Blot, Pierre, 1818-1874

Titles by this author
Hand-book of practical cookery, for ladies and professional cooks : containing the whole science and art of preparing human food

Pierre Blot was born in France about 1818; records of his early life remain obscure. He arrived in America in the 1850's and, according to the New York Times (April 7, 1865), was a political refugee. Though the paper says no more on this personal detail, it is likely the events in France at that time - the Revolution of 1848, and the1851 election of Louis Napoleon (Napoleon III) as emperor - caused his predicament. At first, unable to speak English, Blot taught French in schools and in the homes of prominent families. In 1863 he published his first book, What to Eat and How to Cook It. Containing over One Thousand Recipes systematically and practically arranged, to enable the Housekeeper to prepare the most difficult or simple Dishes in the best manner. New York: D. Appleton & Company. The title page describes the author as "late Editor of the 'Almanack Gastronomique,' of Paris. The book was well received, described in a review as "plain and precise in its directions, bringing American practice to test the theories of French science."

In March of 1865, Blot opened the first school of French cooking, the New York Cooking Academy, at No. 90 Fourth Avenue, New York City. Sixty-two pupils signed up, and Blot ran three classes, one for servants and two for "ladies," meeting twice weekly for ten weeks. Most of the ladies were "heads of the families of our most distinguished and wealthy citizens," wrote the Times on April 7, 1865 and only four or five were of more modest means. The newspaper went on to give Blot a glowing recommendation:

He is a person of refinement and education, and combines the chemistry of cooking thoroughly with the art. No one who listened to his pleasant and conversational lectures could help being delighted with his simplicity and clearness of style. He knows, in fact, how to teach. He is attentive to his class, always pleased and ready to answer any question which may be put to him.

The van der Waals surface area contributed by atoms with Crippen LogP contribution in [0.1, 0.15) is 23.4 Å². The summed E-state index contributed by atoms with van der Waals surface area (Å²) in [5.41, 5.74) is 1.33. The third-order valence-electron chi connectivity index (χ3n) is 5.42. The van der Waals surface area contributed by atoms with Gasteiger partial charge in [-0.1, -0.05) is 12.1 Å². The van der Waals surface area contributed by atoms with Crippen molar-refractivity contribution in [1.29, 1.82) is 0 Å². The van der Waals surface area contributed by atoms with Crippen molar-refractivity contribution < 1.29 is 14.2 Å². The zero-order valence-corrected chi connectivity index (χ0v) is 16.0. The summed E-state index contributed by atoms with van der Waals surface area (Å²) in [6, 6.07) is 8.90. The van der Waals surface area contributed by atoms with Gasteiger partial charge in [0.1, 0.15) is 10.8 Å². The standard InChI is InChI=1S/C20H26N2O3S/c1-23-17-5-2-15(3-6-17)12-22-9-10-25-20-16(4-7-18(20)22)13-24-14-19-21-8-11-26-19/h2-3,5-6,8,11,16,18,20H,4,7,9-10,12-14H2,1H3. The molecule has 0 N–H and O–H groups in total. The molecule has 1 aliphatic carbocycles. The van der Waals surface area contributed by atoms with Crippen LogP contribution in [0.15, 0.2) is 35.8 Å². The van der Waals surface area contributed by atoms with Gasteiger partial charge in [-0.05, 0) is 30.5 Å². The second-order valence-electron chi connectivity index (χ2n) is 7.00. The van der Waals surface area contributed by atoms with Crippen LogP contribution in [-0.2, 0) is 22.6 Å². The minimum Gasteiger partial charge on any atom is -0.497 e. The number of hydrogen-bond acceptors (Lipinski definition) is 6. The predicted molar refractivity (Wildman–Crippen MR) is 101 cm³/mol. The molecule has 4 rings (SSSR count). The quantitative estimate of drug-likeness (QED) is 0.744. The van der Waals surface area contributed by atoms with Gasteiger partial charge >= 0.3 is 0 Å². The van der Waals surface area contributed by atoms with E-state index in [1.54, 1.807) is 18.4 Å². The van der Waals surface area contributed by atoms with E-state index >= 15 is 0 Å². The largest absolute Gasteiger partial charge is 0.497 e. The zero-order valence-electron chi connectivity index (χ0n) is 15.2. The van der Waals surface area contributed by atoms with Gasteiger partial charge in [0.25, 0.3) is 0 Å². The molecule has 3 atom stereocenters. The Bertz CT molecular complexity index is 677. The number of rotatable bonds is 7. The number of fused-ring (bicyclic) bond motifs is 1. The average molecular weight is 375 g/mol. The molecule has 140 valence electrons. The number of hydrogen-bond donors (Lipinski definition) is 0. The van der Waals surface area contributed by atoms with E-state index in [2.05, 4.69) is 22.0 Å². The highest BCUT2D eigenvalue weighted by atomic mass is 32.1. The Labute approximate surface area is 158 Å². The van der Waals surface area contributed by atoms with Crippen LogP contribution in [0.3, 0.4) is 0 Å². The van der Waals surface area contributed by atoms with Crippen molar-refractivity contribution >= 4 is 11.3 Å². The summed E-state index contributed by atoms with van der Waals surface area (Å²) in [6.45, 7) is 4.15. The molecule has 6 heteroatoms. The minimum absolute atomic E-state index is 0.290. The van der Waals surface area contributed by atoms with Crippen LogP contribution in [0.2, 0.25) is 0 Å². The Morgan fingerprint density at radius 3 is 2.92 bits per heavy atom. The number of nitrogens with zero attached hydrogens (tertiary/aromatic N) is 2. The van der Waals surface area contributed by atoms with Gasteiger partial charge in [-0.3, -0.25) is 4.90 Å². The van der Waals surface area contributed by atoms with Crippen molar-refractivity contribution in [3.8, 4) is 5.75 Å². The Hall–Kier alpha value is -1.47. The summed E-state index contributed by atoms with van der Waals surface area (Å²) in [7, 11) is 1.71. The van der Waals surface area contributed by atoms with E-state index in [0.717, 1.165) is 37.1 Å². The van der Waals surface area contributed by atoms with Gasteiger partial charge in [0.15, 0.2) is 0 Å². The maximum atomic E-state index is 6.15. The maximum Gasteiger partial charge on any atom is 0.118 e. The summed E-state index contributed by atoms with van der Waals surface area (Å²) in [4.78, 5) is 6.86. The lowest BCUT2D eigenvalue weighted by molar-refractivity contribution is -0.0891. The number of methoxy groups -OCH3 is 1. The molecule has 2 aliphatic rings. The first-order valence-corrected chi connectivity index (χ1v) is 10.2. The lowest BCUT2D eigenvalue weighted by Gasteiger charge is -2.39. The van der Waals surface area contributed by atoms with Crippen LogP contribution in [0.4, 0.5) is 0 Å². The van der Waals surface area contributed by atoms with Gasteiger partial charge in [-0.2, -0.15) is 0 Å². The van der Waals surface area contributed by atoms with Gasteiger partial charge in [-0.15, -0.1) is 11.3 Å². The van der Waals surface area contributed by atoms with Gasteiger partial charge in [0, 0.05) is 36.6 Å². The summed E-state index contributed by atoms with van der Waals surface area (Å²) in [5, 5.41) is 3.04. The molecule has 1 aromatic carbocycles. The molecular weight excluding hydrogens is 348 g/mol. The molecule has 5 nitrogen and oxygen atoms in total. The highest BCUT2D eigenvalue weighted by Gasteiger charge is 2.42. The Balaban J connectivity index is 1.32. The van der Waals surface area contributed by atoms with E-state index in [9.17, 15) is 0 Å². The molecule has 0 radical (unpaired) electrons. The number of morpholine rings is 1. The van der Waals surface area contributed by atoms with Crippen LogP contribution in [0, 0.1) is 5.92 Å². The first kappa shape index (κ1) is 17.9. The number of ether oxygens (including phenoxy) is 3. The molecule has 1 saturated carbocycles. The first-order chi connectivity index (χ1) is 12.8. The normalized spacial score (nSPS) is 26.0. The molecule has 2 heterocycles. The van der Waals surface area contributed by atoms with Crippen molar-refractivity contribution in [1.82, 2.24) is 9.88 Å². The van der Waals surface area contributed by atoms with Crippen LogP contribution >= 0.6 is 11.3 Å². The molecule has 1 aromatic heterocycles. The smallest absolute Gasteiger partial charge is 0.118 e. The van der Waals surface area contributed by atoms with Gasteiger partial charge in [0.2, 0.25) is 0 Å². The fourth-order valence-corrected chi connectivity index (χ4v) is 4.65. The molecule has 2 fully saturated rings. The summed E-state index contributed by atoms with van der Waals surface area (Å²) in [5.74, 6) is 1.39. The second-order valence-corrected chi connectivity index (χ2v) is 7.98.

The article listed the bill of fare that day -- Pot au Feu, Shad au gratin, Vol au vent de poulet, Salsify Bechamel Sauce, Pommes de terre en croquettes, and Tourte Francaise - and ended with even more praise for Professor Blot. "We had no idea of the poetry of cooking until we had heard and seen the charming way in which the Professor lectures . . ."

Culinary history curator Jan Longone, who uncovered much of the information known about Pierre Blot, writes in response to this review, "As far as I can tell, no other nineteenth-century cook in America was treated with a comparable level of media hyperbole."

In May and June of 1866, Blot conducted a series of fourteen cooking lectures at Mercantile Hall, Boston, which met with similar praise and success, and were later published under the title, Professor Blot's Lectures on Cookery, Delivered at Mercantile Hall. (Boston: Loring, Publisher, 1866.) Blot closed his cooking school that summer in order to embark on a lecture tour throughout New England and New York. The following year he authored a new work, the Hand-Book of Practical Cookery (New York: Appleton and Company, 1867). The New York Times reviewed it favorably, referring to Professor Blot as "the eminent gastronomist . . . whose name has become a household word . . ."